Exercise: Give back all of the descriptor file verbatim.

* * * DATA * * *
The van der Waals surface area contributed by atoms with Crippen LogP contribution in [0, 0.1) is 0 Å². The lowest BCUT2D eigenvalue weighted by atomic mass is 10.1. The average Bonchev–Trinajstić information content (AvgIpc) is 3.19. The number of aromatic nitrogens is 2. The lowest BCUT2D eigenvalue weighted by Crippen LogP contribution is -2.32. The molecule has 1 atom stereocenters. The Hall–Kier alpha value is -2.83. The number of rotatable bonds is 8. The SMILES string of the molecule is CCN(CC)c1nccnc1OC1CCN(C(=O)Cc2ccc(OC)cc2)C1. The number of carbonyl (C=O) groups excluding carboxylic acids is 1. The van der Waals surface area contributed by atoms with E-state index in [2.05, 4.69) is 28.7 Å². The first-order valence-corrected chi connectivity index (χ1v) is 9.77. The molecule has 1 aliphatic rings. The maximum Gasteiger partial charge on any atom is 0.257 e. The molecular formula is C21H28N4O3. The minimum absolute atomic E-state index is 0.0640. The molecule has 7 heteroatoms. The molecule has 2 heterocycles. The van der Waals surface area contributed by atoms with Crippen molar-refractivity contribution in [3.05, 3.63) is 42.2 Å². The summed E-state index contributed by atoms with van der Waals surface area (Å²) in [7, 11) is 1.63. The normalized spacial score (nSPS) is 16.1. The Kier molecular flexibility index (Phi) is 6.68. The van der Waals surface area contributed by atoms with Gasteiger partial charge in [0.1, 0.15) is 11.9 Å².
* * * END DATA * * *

The van der Waals surface area contributed by atoms with Crippen LogP contribution in [0, 0.1) is 0 Å². The lowest BCUT2D eigenvalue weighted by atomic mass is 10.1. The average Bonchev–Trinajstić information content (AvgIpc) is 3.19. The number of aromatic nitrogens is 2. The lowest BCUT2D eigenvalue weighted by Crippen LogP contribution is -2.32. The molecule has 1 atom stereocenters. The Hall–Kier alpha value is -2.83. The number of rotatable bonds is 8. The SMILES string of the molecule is CCN(CC)c1nccnc1OC1CCN(C(=O)Cc2ccc(OC)cc2)C1. The number of carbonyl (C=O) groups excluding carboxylic acids is 1. The van der Waals surface area contributed by atoms with E-state index in [2.05, 4.69) is 28.7 Å². The first-order valence-corrected chi connectivity index (χ1v) is 9.77. The molecule has 1 aliphatic rings. The maximum Gasteiger partial charge on any atom is 0.257 e. The molecular formula is C21H28N4O3. The minimum absolute atomic E-state index is 0.0640. The molecule has 7 heteroatoms. The molecule has 2 heterocycles. The van der Waals surface area contributed by atoms with Crippen molar-refractivity contribution in [3.05, 3.63) is 42.2 Å². The summed E-state index contributed by atoms with van der Waals surface area (Å²) in [7, 11) is 1.63. The normalized spacial score (nSPS) is 16.1. The Kier molecular flexibility index (Phi) is 6.68. The van der Waals surface area contributed by atoms with Gasteiger partial charge in [0.1, 0.15) is 11.9 Å².